The local government sector broadly welcomes the legislation to deal with the issues that are raised in council, as you were discussing earlier. NILGA has been working closely with the Department of the Environment (DOE) on the development of policy and guidance on high hedges. A joint DOE/local government event was held in Cookstown on 23 February 2010 to discuss the initial departmental consultation. There have been subsequent officer meetings to explore key issues and proposed guidance documents. The work is ongoing. It was hoped that a meeting would be held to address fees and charges prior to this Committee meeting. However, owing to other work commitments, that has not been possible. We are seeking an early date for that meeting and will report back to the Committee on progress made.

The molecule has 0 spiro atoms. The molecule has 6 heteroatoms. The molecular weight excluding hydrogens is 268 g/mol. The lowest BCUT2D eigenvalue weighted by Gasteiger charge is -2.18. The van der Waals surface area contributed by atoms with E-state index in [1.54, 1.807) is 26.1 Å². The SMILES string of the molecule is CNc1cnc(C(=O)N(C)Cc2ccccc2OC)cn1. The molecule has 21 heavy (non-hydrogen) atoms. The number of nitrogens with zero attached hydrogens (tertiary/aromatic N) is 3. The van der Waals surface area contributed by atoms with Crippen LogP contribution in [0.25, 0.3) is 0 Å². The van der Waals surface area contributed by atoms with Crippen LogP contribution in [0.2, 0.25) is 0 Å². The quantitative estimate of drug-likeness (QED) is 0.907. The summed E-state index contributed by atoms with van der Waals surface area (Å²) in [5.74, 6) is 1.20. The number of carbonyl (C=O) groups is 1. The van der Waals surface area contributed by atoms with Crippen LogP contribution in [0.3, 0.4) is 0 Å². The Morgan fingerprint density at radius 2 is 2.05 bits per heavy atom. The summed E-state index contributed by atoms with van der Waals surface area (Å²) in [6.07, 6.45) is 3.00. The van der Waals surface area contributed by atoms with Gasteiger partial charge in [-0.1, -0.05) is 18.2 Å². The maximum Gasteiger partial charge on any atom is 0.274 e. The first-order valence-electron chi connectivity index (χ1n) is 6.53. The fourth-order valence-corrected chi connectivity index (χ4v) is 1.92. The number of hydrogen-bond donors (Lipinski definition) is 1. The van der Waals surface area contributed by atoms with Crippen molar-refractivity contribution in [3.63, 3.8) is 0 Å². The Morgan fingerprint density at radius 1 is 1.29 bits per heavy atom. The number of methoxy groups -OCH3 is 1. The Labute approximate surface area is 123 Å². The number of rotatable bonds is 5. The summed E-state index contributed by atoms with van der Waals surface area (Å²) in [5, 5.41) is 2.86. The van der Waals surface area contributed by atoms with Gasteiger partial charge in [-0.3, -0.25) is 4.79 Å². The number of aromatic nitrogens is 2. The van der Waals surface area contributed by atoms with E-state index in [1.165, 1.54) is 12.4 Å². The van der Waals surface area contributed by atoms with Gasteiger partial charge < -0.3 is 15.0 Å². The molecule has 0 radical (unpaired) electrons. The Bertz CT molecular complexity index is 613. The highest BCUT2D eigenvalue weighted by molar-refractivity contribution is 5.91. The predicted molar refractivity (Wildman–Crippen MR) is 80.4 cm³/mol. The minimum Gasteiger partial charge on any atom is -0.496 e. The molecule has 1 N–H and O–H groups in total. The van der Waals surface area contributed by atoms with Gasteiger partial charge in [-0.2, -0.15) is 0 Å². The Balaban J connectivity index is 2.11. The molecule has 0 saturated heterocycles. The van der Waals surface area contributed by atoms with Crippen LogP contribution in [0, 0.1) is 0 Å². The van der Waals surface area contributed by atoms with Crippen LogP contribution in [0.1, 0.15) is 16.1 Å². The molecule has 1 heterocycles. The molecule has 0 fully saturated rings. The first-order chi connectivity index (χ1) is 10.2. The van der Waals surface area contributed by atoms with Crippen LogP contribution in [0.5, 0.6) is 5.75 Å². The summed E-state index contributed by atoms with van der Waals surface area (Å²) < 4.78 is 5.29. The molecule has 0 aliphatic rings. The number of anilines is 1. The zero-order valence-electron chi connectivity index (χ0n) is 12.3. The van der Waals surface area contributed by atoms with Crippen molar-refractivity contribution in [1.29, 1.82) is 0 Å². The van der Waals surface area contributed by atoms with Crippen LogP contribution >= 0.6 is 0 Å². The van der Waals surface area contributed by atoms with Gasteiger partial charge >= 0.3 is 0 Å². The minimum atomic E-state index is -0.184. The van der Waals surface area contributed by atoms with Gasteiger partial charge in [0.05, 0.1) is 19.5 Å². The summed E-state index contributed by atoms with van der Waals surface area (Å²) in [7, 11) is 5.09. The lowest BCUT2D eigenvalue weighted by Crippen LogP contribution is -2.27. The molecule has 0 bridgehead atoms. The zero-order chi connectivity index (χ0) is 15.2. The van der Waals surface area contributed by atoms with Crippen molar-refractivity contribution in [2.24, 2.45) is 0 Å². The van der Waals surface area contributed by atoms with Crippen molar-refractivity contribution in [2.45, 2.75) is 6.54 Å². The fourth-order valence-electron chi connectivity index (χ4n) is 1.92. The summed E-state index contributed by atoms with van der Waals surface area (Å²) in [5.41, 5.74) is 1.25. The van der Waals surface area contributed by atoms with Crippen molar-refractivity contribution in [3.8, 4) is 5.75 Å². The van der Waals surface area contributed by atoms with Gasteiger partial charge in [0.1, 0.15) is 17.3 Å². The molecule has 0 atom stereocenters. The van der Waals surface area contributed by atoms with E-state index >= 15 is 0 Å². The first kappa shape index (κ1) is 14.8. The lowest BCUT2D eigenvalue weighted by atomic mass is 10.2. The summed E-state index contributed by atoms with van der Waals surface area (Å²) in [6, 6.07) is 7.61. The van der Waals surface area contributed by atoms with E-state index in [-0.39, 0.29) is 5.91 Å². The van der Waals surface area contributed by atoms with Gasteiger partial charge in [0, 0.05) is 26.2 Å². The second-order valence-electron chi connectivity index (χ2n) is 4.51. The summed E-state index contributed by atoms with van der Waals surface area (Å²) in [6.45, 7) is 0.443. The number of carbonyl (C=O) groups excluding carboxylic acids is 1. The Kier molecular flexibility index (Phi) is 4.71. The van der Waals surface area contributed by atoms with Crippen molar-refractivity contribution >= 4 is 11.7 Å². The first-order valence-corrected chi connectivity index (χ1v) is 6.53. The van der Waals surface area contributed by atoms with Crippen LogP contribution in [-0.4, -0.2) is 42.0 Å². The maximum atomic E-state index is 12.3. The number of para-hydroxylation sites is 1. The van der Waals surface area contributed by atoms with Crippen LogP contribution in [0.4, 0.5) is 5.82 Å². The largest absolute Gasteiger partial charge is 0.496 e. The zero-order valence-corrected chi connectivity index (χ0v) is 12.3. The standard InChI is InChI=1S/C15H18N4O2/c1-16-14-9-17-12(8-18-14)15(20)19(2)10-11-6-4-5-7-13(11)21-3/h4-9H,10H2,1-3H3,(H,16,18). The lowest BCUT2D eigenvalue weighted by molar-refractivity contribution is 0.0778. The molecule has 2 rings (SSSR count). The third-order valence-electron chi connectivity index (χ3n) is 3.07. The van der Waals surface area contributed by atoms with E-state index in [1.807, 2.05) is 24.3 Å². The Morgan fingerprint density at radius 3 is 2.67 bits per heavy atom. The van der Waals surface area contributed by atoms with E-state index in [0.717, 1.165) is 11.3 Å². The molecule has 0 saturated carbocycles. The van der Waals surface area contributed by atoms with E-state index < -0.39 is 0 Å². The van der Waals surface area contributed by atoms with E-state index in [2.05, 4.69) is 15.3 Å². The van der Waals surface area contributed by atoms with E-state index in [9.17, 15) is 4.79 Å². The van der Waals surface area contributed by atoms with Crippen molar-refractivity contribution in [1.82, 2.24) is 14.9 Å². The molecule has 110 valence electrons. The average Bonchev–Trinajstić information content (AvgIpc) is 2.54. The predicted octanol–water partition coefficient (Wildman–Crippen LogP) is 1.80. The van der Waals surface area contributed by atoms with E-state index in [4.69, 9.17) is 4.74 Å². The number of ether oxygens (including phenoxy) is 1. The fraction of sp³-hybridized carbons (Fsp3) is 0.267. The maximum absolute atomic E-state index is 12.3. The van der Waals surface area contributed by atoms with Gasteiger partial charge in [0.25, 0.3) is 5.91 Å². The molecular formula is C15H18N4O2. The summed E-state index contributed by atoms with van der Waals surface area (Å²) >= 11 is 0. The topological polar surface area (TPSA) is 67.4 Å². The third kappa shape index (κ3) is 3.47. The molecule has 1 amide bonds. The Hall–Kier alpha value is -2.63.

Although NILGA is aware that a number of issues of concern to local government have been resolved through the process, as I have outlined, a number of issues remain. We wish to focus on those issues today.

 

You will be aware that I am not an expert in this area, but we have two experts with us today: Claire O’Neill, the principal environmental health officer in public health and housing in Belfast City Council; and Donal McLaughlin, the environmental health manager in Lisburn City Council. Claire will take you through the key issues.

 

Ms Claire O’Neill (Northern Ireland Local Government Association):

Our first concern relates to clause 2 and the limitations of the remit of the proposed legislation. It is clear that the legislation as it stands will not deal with all complaints. It is not designed to cover problematic root systems, deciduous hedges or single trees, and it may be that a complaint is not resolved owing to an inability to cut far enough. There is still no legislative cover for single trees that are a barrier to light, and that can be a problem in urban areas. It will be necessary for the Department to have discussions with the Forest Service to ensure that it is aware of the new legislation and is sensitive to its requirements.